Princess Diana Shattered the AIDS Stigma Worldwide with a Single Photo: Our President Needs to do the Same With COVID-19
This past Friday, President Donald Trump announced new federal guidelines that his administration and the Centers for Disease Control and Prevention (CDC) were recommending that all Americans now wear non-medical masks to help curb the spread of COVID-19.
According to their website, the CDC recommends wearing cloth face coverings in public settings or where other social distancing measures are difficult to maintain. The CDC also advises the use of simple cloth face coverings to slow the spread of the virus and help people who may have the virus, and not know it, from transmitting it to others. The CDC site says, “This means that the virus can spread between people interacting in close proximity — for example, speaking, coughing, or sneezing — even if those people are not exhibiting symptoms.” This includes our president and those working in The White House.
Recent studies show that a significant number of individuals with coronavirus lack symptoms (“asymptomatic”) and that even those who eventually develop symptoms (“pre-symptomatic”) can transmit the virus to others before showing symptoms.
Asked if the president would be participating in his own recommendation, he replied, “I just don’t want to wear one myself, it’s a recommendation, they recommend it, I’m feeling good.” He went on to say that he didn’t picture it in the Oval Office, “Somehow sitting in the Oval Office behind that beautiful Resolute desk — I think wearing a face mask as I greet presidents, prime ministers, dictators, kings, queens; I don’t know, I just don’t see it for myself.”
His response comes as we face a global pandemic with a virus that is highly contagious. Even though President Trump may be “feeling good” he could still be carrying the illness without symptoms and unwittingly transmitting it to others.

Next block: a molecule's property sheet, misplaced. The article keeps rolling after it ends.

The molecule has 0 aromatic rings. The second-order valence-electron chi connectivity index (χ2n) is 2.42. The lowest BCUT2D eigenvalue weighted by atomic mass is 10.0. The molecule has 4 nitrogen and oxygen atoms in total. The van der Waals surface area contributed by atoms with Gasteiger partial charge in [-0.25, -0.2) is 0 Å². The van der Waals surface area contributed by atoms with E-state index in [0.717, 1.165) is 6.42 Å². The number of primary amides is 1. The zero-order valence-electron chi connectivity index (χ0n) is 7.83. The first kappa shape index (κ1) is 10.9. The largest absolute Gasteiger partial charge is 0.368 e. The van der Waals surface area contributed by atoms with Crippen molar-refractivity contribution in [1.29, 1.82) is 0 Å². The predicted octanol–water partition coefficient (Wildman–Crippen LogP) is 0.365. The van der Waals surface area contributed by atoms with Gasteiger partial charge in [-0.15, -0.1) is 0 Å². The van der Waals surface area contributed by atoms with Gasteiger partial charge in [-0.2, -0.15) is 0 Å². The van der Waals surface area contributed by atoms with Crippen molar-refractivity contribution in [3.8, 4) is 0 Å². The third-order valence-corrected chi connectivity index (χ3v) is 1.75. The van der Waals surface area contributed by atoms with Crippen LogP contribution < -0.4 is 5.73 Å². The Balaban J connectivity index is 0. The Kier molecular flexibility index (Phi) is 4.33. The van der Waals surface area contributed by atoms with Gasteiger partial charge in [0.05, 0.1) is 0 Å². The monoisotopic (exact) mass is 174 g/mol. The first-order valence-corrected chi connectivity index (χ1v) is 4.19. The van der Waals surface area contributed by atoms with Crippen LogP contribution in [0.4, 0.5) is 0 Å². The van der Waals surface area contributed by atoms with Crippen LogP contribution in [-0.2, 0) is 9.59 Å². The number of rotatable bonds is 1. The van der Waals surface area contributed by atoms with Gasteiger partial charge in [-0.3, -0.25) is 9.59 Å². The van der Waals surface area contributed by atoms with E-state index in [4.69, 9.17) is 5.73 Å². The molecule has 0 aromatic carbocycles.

Trump’s “do as I say, not as I do” statement is not just reckless, it’s a missed opportunity to set an example and model what we as a nation, and the world, should be doing to flatten the curve.
In the mid-1980’s, the world was facing a similar situation surrounding HIV/AIDS and its spread. In April 1987, Princess Diana of Wales opened a medical unit at London’s Middlesex Hospital to exclusively care for patients infected with the virus. In front of the world’s media, Diana sat down, smiled and shook hands with an AIDS patient without wearing gloves. This one simple gesture shattered the very common…but very false…belief at the time that HIV or AIDS could be transmitted by touch. Up until that day, HIV/AIDS patients were being shunned and ostracized by society.
That one iconic photo changed everything.
People said if a member of the Royal Family could shake hands with a person infected with HIV, they could too. Prince Harry, Diana’s son, was quoted about that iconic moment saying, “she knew exactly what she was doing. She was using her position as Princess of Wales, the most famous woman in the world, to challenge everyone to educate themselves, to find their compassion, and to reach out to those who need help instead of pushing them away.”
As Americans, we desperately need a “Princess Diana moment” with our Commander in Chief following his own advice. Leading by example and letting us know that he’s with us, doing all he can to help stop the spread of coronavirus. It’s time to practice what he preaches. The leader of the free world could be modeling how he’s protecting himself, his staff, fellow leaders, even his own family during this time and that the rest of America (and the world) should be too.
A single photo of him wearing a mask with his staff doing the same, could be just the thing we need to flatten the curve in ways no one else in the world can.
During a time of crisis, we look to our leaders for guidance.
There’s tremendous power and influence in the presidency and now is the time to use that power for the good of humanity.